Officials in Georgia have decided to move the boyhood home of Little Richard to spare it from a highway construction project.
Macon Mayor Robert Reichert made the announcement Friday. WMAZ-TV reports that the 80-year-old singer is receiving an honorary degree on Saturday from Mercer University.
Born Richard Wayne Penniman, Little Richard grew up in Macon’s Pleasant Hill community. That’s a neighborhood that was later divided by the construction of Interstate 75.
The “Tutti Frutti” singer’s boyhood home faced possible demolition to make room for a planned expansion of the interchange where I-75 meets Interstate 16 to Savannah.
City officials said the home will be relocated to a lot near the Pleasant Hill community garden. At its new location, the house will be used as a neighborhood resource center.
Charles Ramsey speaks:
“No, no, no. Bro, I’m a Christian, an American, and just like you. We bleed same blood, put our pants on the same way. It’s just that you got to put that – being a coward, and I don’t want to get in nobody’s business. You got to put that away for a minute.”
We hope that everyone affected by Sandy, especially the emergency responders and road crews, remain safe and secure.
This picture was taken in September, but seems relevant and appropriate today.none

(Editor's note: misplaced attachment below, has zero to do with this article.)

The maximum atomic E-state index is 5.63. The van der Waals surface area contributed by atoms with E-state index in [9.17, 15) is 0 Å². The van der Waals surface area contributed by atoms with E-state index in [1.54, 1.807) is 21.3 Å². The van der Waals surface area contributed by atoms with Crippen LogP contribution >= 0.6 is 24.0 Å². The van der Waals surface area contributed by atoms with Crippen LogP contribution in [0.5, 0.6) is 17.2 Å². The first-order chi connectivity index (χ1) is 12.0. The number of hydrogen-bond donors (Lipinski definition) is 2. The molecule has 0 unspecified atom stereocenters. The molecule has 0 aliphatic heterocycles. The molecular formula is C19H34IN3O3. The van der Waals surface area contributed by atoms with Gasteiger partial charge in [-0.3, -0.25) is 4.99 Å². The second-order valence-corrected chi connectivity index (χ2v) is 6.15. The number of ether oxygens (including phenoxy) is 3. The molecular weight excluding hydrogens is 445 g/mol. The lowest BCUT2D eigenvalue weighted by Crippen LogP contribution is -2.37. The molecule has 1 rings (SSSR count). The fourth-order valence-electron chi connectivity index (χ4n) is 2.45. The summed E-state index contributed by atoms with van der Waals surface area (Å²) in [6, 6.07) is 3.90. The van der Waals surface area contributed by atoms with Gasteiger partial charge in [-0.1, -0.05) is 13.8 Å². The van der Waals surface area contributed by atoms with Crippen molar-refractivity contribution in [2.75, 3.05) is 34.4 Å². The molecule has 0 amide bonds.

From the book review:
“In “Killer on the Road: Violence and the American Interstate,” [Ginger] Strand, the author of “Inventing Niagara,” draws startling parallels between the inexorable advance of the Interstate System and the proliferation of killers who were pathologically stimulated by that long, open road.”
1.) The book sounds as fascinating as the road itself.
2.) Kerouac pre-dates the Interstate. Wonder if he ever wrote about it?
3.) Regarding a song lyric:
“There’s a Killer on the Road / his brain is squirming like a toad”, from Riders on The Storm, by the Doors.
I always thought the killer in the song was a drunk driver. Maybe not.
4.) If I were to read this book, I’d have to play Springsteen’s “Nebraska” album as accompaniment.
The title track tells the Charles Starkweather story:
“Saw her standin’ on her front lawn / just a twirlin’ her baton / Me and her went for a ride, sir / and 10 innocent people died…”none